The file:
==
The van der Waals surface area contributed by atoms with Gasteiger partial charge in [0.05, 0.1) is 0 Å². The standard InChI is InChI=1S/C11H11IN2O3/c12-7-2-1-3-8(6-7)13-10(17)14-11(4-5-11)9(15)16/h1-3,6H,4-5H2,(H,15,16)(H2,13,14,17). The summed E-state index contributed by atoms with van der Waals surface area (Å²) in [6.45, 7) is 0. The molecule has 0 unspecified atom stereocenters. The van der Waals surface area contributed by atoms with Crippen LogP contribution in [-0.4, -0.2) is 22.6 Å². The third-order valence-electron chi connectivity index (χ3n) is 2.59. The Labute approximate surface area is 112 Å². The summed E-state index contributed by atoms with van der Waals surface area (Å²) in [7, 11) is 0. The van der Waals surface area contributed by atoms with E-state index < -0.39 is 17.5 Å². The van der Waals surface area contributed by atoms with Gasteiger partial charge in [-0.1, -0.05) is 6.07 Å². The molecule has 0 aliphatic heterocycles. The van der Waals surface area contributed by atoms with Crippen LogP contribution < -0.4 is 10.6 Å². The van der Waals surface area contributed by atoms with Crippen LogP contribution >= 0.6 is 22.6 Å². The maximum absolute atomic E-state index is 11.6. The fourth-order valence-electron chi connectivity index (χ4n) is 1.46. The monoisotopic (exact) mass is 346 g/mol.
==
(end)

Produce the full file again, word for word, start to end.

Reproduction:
The van der Waals surface area contributed by atoms with Gasteiger partial charge in [0.05, 0.1) is 0 Å². The standard InChI is InChI=1S/C11H11IN2O3/c12-7-2-1-3-8(6-7)13-10(17)14-11(4-5-11)9(15)16/h1-3,6H,4-5H2,(H,15,16)(H2,13,14,17). The summed E-state index contributed by atoms with van der Waals surface area (Å²) in [6.45, 7) is 0. The molecule has 0 unspecified atom stereocenters. The van der Waals surface area contributed by atoms with Crippen LogP contribution in [-0.4, -0.2) is 22.6 Å². The third-order valence-electron chi connectivity index (χ3n) is 2.59. The Labute approximate surface area is 112 Å². The summed E-state index contributed by atoms with van der Waals surface area (Å²) in [7, 11) is 0. The van der Waals surface area contributed by atoms with E-state index < -0.39 is 17.5 Å². The van der Waals surface area contributed by atoms with Gasteiger partial charge in [-0.1, -0.05) is 6.07 Å². The molecule has 0 aliphatic heterocycles. The van der Waals surface area contributed by atoms with Crippen LogP contribution < -0.4 is 10.6 Å². The van der Waals surface area contributed by atoms with Crippen LogP contribution >= 0.6 is 22.6 Å². The maximum absolute atomic E-state index is 11.6. The fourth-order valence-electron chi connectivity index (χ4n) is 1.46. The monoisotopic (exact) mass is 346 g/mol.